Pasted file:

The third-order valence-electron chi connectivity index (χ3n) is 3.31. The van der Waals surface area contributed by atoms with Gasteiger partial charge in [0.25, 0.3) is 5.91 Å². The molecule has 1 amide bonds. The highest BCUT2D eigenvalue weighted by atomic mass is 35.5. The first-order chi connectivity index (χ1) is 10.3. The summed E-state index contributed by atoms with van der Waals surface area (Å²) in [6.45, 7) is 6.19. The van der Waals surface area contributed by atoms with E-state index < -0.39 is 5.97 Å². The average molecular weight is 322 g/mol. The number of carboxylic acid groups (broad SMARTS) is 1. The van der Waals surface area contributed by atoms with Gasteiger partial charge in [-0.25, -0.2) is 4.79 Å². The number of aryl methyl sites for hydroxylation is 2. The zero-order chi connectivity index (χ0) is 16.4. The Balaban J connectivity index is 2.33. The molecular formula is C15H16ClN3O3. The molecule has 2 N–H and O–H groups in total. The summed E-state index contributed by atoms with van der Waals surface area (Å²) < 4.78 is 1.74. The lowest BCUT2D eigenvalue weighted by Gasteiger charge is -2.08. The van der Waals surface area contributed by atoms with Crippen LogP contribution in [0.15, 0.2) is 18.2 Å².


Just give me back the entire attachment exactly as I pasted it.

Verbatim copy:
The third-order valence-electron chi connectivity index (χ3n) is 3.31. The van der Waals surface area contributed by atoms with Gasteiger partial charge in [0.25, 0.3) is 5.91 Å². The molecule has 1 amide bonds. The highest BCUT2D eigenvalue weighted by atomic mass is 35.5. The first-order chi connectivity index (χ1) is 10.3. The summed E-state index contributed by atoms with van der Waals surface area (Å²) in [6.45, 7) is 6.19. The van der Waals surface area contributed by atoms with E-state index < -0.39 is 5.97 Å². The average molecular weight is 322 g/mol. The number of carboxylic acid groups (broad SMARTS) is 1. The van der Waals surface area contributed by atoms with Gasteiger partial charge in [-0.25, -0.2) is 4.79 Å². The number of aryl methyl sites for hydroxylation is 2. The zero-order chi connectivity index (χ0) is 16.4. The Balaban J connectivity index is 2.33. The molecular formula is C15H16ClN3O3. The molecule has 2 N–H and O–H groups in total. The summed E-state index contributed by atoms with van der Waals surface area (Å²) < 4.78 is 1.74. The lowest BCUT2D eigenvalue weighted by Gasteiger charge is -2.08. The van der Waals surface area contributed by atoms with Crippen LogP contribution in [0.15, 0.2) is 18.2 Å².